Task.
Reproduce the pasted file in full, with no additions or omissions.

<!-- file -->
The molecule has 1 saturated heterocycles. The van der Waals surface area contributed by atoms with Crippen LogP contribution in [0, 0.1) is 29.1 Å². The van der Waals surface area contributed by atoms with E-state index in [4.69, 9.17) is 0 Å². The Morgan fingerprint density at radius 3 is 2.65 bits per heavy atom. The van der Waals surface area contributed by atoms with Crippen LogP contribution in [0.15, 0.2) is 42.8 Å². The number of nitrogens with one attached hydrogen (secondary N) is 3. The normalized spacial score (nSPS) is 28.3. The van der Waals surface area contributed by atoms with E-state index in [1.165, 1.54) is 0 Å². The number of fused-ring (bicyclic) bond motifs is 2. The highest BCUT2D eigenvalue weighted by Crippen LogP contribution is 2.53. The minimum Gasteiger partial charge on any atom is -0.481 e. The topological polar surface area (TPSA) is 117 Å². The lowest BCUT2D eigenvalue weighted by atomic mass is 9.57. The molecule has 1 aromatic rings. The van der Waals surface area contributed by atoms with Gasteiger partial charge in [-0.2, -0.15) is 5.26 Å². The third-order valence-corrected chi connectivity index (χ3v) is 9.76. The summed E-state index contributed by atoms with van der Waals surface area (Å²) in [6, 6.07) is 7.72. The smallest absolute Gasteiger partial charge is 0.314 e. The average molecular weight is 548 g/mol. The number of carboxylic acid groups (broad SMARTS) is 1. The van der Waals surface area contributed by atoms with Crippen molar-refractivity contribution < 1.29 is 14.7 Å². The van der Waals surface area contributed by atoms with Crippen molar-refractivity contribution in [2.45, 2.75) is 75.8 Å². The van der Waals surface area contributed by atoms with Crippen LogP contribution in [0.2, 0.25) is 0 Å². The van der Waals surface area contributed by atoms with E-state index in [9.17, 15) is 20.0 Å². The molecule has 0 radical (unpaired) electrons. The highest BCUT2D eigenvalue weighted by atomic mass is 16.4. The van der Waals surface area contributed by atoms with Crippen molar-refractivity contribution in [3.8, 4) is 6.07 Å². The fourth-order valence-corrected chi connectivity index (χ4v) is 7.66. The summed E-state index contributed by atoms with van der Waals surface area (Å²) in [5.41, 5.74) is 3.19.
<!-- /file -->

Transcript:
The molecule has 1 saturated heterocycles. The van der Waals surface area contributed by atoms with Crippen LogP contribution in [0, 0.1) is 29.1 Å². The van der Waals surface area contributed by atoms with E-state index in [4.69, 9.17) is 0 Å². The Morgan fingerprint density at radius 3 is 2.65 bits per heavy atom. The van der Waals surface area contributed by atoms with Crippen LogP contribution in [0.15, 0.2) is 42.8 Å². The number of nitrogens with one attached hydrogen (secondary N) is 3. The normalized spacial score (nSPS) is 28.3. The van der Waals surface area contributed by atoms with E-state index in [1.165, 1.54) is 0 Å². The number of fused-ring (bicyclic) bond motifs is 2. The highest BCUT2D eigenvalue weighted by Crippen LogP contribution is 2.53. The minimum Gasteiger partial charge on any atom is -0.481 e. The topological polar surface area (TPSA) is 117 Å². The lowest BCUT2D eigenvalue weighted by atomic mass is 9.57. The molecule has 1 aromatic rings. The van der Waals surface area contributed by atoms with Gasteiger partial charge in [-0.2, -0.15) is 5.26 Å². The third-order valence-corrected chi connectivity index (χ3v) is 9.76. The summed E-state index contributed by atoms with van der Waals surface area (Å²) in [6, 6.07) is 7.72. The smallest absolute Gasteiger partial charge is 0.314 e. The average molecular weight is 548 g/mol. The number of carboxylic acid groups (broad SMARTS) is 1. The van der Waals surface area contributed by atoms with Crippen molar-refractivity contribution < 1.29 is 14.7 Å². The van der Waals surface area contributed by atoms with Crippen molar-refractivity contribution in [2.45, 2.75) is 75.8 Å². The van der Waals surface area contributed by atoms with Crippen LogP contribution in [0.2, 0.25) is 0 Å². The van der Waals surface area contributed by atoms with E-state index in [9.17, 15) is 20.0 Å². The molecule has 0 radical (unpaired) electrons. The highest BCUT2D eigenvalue weighted by atomic mass is 16.4. The van der Waals surface area contributed by atoms with Crippen molar-refractivity contribution in [3.8, 4) is 6.07 Å². The fourth-order valence-corrected chi connectivity index (χ4v) is 7.66. The summed E-state index contributed by atoms with van der Waals surface area (Å²) in [5.41, 5.74) is 3.19.